Not now! I’m busy!

As illustrated in various studies, it is evident that parents who are always busy with their cell phones are likely to have more negative interactions with their children. So, parents who are busy tapping away on their phones are more likely to get irritated and angry with their children for any interruptions.

There is even a scientific explanation for this: While texting or typing, the brain senses an urgency to finish the task at hand. This urgency translates into an escalation of stress levels, especially, since no one stops at one text or a single message through mail. When interrupted from this task, the stress levels cause us to become irritable and impatient. For children, parents constantly shushing them, making little or no eye contact and staying continuously engaged with their gadgets translates into a feeling of being neglected. The children feel unimportant and unloved.

Giving an expert perspective on this subject, Dr Nithya Poornima, Assistant Professor, Child and Adolescent Psychiatry Services, NIMHANS (National Institute of Mental Health and Neurosciences) Bengaluru, opines that gadgets can be highly addictive and, therefore, be a serious cause for concern. “There is an inherent risk when you use these gadgets. Many people feel more connected to both people as well as work, when they are on their gadgets. But, what they fail to understand is that it takes them away from the present moment and, thereby, their ability or resources to respond to the child’s needs in the most appropriate manner is elsewhere.”

Emphasing on the need to spend quality time with your children, Dr Gittanjali Saxena, a Mumbai-based counsellor says, “In many cases, parents are not even aware of what is happening in their children’s life. Because of parents’ preoccupation with gadgets, behavioural issues will come to light quite late. For children to grow into well-rounded individuals, for them to develop confidence and healthy self-esteem, for them to know that their parents love them and will always be there for them, they need to receive a substantial amount of attention from their parents.”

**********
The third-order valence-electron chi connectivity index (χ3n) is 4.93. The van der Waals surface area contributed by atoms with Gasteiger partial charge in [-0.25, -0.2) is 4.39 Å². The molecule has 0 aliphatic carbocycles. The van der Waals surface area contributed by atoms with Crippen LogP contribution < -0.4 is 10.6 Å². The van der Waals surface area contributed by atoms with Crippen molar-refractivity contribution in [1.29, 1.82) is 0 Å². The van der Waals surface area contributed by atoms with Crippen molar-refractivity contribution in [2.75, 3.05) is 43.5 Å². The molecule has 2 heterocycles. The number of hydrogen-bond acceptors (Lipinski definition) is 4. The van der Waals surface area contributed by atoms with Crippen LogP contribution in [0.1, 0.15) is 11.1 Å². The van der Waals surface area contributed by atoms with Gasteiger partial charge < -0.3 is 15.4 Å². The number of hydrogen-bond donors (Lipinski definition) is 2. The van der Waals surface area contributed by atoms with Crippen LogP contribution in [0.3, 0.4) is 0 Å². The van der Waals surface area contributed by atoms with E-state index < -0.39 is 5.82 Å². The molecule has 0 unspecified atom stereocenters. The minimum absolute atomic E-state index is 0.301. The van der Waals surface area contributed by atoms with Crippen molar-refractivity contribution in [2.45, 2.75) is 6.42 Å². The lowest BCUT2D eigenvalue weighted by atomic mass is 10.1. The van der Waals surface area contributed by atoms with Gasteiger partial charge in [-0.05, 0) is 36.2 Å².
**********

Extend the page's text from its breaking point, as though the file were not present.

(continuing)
Validating the stance of how new-age parents are always engrossed with technology, Vasundhara Reddy, an HR professional and mother to a four-year-old from Hyderabad, says, “When I think about my 'parent fail' moment, I always think back to how my son, when asked to imitate the members of his family, 'played' me as being busy with my phone. Apart from being terribly embarrassed, I also realised that I had been often ignoring him in favour of my phone. I have been making a conscious effort, since then, to reduce my on-screen time.”

Like Vasundhara, all parents should take efforts to reduce their time with gadgets.

Gadgets: The new age babysitters

How often is it that we see a crying toddler being handed a pacifier in the form of a video or app on a smartphone? Says Dr Nithya Poornima, “Gadgets have become the new-age medium of pacification or engagement for a child. Parents often give them to children to keep them busy. It forms an interpersonal barrier because both adult and child are then relying on this technology to stay engaged instead of interacting with each other. It may still serve a purpose when it is used in short spurts of time, as when done consciously by a parent who says, ‘I am going to be on a call for the next ten minutes and during that time you may play on the tablet’. Now, that is better than something that is unconscious and becomes a habit. Like children who cannot eat or drink without a gadget because they’ve been conditioned to do so.”